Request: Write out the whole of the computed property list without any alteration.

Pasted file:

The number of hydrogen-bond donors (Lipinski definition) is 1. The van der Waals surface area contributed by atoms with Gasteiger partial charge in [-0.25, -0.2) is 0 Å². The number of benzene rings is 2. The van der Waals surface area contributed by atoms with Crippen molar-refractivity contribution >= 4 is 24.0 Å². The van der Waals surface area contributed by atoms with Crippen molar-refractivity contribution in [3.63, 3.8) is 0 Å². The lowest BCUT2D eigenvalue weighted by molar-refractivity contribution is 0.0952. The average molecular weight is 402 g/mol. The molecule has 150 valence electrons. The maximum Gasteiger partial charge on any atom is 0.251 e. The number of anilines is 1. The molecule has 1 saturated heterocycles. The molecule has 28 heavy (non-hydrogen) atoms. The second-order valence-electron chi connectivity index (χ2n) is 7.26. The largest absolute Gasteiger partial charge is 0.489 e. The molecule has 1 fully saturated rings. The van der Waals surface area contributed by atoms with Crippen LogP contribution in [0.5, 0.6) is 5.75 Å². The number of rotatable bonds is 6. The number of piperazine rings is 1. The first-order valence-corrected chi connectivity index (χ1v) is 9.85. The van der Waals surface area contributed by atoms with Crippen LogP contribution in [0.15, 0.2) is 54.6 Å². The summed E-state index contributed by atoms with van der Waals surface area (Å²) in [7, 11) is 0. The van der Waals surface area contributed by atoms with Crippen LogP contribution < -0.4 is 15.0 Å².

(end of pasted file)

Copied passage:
The number of hydrogen-bond donors (Lipinski definition) is 1. The van der Waals surface area contributed by atoms with Gasteiger partial charge in [-0.25, -0.2) is 0 Å². The number of benzene rings is 2. The van der Waals surface area contributed by atoms with Crippen molar-refractivity contribution >= 4 is 24.0 Å². The van der Waals surface area contributed by atoms with Crippen molar-refractivity contribution in [3.63, 3.8) is 0 Å². The lowest BCUT2D eigenvalue weighted by molar-refractivity contribution is 0.0952. The average molecular weight is 402 g/mol. The molecule has 150 valence electrons. The maximum Gasteiger partial charge on any atom is 0.251 e. The number of anilines is 1. The molecule has 1 saturated heterocycles. The molecule has 28 heavy (non-hydrogen) atoms. The second-order valence-electron chi connectivity index (χ2n) is 7.26. The largest absolute Gasteiger partial charge is 0.489 e. The molecule has 1 fully saturated rings. The van der Waals surface area contributed by atoms with Crippen LogP contribution in [0.5, 0.6) is 5.75 Å². The number of rotatable bonds is 6. The number of piperazine rings is 1. The first-order valence-corrected chi connectivity index (χ1v) is 9.85. The van der Waals surface area contributed by atoms with Crippen LogP contribution in [0.15, 0.2) is 54.6 Å². The summed E-state index contributed by atoms with van der Waals surface area (Å²) in [7, 11) is 0. The van der Waals surface area contributed by atoms with Crippen LogP contribution < -0.4 is 15.0 Å².